Loop vs. Out-and-Back: What’s your route type and why?
This morning, I ran a “loop”-style route for the first time in…
…Yikes. I’m not sure how long.
A very long time.
Long enough that I can’t even remember the last time I ran a Loop route that wasn’t on a race course.
And it got me thinking that for a few reasons, I’m an Out-and-Back runner.
No, I’m not exclusively an Out-and-Backer. More often than not, my running routes end up being something of an Out-and-Back “Freestyle” situation, with a couple small loops or other mini-out-and-backs thrown in there.
Under the general phylogeny of route types, though, you’d stick my tendencies firmly in the Out-and-Back category.
Why do I enjoy Out-and-Backs?
- I like noticing new things when I turn back in the other direction.
- I like that it gives me concrete evidence of my negative splits.
- I like that I know what to expect from the second half of the run.
And if you think about it, there are underlying factors aside from those insignificant benefits that dispose me to this affinity for the Out-and-Back method. I suspect these same factors affect the Route Type that other runners are partial to, too.
1. Running for time vs. running for distance.
I’m a “time on feet” runner. I decide beforehand how long, timewise, I’m going to run. Then I estimate my mileage based on my pace through certain stretches for which I know the exact distance. Running for time is a probably the primary reason I tend toward Out-and-Backs instead of Loops, because:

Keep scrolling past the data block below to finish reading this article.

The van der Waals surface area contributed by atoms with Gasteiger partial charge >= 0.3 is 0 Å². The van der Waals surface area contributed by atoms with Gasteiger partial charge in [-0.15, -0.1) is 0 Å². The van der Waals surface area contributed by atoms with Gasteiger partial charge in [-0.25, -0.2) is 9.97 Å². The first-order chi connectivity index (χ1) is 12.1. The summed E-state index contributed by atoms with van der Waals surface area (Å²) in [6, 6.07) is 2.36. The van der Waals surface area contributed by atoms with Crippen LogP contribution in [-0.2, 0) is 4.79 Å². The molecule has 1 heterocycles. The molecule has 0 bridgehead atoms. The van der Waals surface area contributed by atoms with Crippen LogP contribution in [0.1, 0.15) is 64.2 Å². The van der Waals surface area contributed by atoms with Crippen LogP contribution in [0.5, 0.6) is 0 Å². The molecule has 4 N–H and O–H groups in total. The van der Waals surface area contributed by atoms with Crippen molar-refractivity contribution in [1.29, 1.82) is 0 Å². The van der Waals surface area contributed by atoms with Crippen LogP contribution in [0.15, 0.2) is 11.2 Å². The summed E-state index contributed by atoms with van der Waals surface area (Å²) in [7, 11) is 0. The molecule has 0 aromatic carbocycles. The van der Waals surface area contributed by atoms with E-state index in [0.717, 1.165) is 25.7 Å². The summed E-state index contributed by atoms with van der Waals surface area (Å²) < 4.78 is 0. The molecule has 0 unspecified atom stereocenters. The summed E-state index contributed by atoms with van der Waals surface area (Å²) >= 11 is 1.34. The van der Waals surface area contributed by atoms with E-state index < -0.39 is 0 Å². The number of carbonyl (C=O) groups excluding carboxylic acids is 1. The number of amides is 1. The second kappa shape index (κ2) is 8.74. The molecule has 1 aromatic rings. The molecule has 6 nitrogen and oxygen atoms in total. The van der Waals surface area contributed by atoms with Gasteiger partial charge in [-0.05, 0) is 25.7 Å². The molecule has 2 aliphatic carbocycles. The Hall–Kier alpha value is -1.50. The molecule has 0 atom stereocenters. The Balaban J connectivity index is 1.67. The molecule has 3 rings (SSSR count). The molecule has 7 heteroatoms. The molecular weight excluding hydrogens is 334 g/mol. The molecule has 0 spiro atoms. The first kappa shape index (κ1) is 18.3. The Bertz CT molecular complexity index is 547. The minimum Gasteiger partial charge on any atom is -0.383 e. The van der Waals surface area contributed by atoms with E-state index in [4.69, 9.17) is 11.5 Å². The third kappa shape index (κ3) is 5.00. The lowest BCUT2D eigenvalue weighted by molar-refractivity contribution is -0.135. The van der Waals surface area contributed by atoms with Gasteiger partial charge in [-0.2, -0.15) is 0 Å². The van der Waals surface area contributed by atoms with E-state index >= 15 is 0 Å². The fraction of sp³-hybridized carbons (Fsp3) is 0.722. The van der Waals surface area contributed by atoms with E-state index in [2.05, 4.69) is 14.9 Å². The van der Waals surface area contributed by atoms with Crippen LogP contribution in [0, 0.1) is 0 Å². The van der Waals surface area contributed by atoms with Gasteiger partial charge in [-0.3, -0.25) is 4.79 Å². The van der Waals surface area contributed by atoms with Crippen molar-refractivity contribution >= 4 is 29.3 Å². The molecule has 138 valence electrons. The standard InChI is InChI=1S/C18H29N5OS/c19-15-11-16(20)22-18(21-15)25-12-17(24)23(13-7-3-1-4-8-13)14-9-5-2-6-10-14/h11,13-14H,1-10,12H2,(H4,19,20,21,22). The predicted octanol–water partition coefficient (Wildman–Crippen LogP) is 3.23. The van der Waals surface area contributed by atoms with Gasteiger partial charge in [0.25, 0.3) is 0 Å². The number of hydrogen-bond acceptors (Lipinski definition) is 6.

- With a Loop, I might come up short on my pre-planned time-length, and let’s face it, having to tack on more when I’m at my house or endpoint destination is a buzzkill.
- Alternatively, if the Loop turns out to be too long, I’ll run overtime, which is equally infuriating because a morning runner has to shower, eat breakfast, and get to work on time, right?
Do you run for time or distance?
2. Being a planner.
Planners pre-map their routes and stick to them. Planners, I imagine, tend to run for distance rather than time. Since I largely run for time instead of distance, I don’t pre-map. I simply step out the door with an idea of where I’m headed, and then freestyle-it-up when I get to that general location. When I’m curious about exact pace and mileage, I’ll map out my run online afterward. Do you pre-map your routes? If you do know the exact route beforehand, do you usually stick with the plan?
3. Running with a Garmin.
Garmin use blows a big nasty hole in my highly scientific analysis of the types of routes folks choose, because with a Garmin, you could conceivably run for time and mileage simultaneously. Since I don’t run with one, I can’t include this confounding factor in my Out-and-Back vs. Loop musings. Garmin runners, perhaps you can shed light on whether you’re an Out-and-Backer or a Looper. Does using the Garmin impact your tendencies?
I’m truly curious about the habits of other runners. Today on my impromptu Loop run, it struck me that my tendency to run for time rather than distance might be uncommon, particularly in a technological age that allows us to be so attuned to our exact distances and paces. And it’s running for time that facilitates my inclination toward Out-and-Back routes.
What about you? Of loop vs. out-and-back routes, which do you tend toward and why?
(TRUE: this post is convoluted, poorly organized, and involves a lot of weak reasoning. I hope you still understood what I was trying to get at.)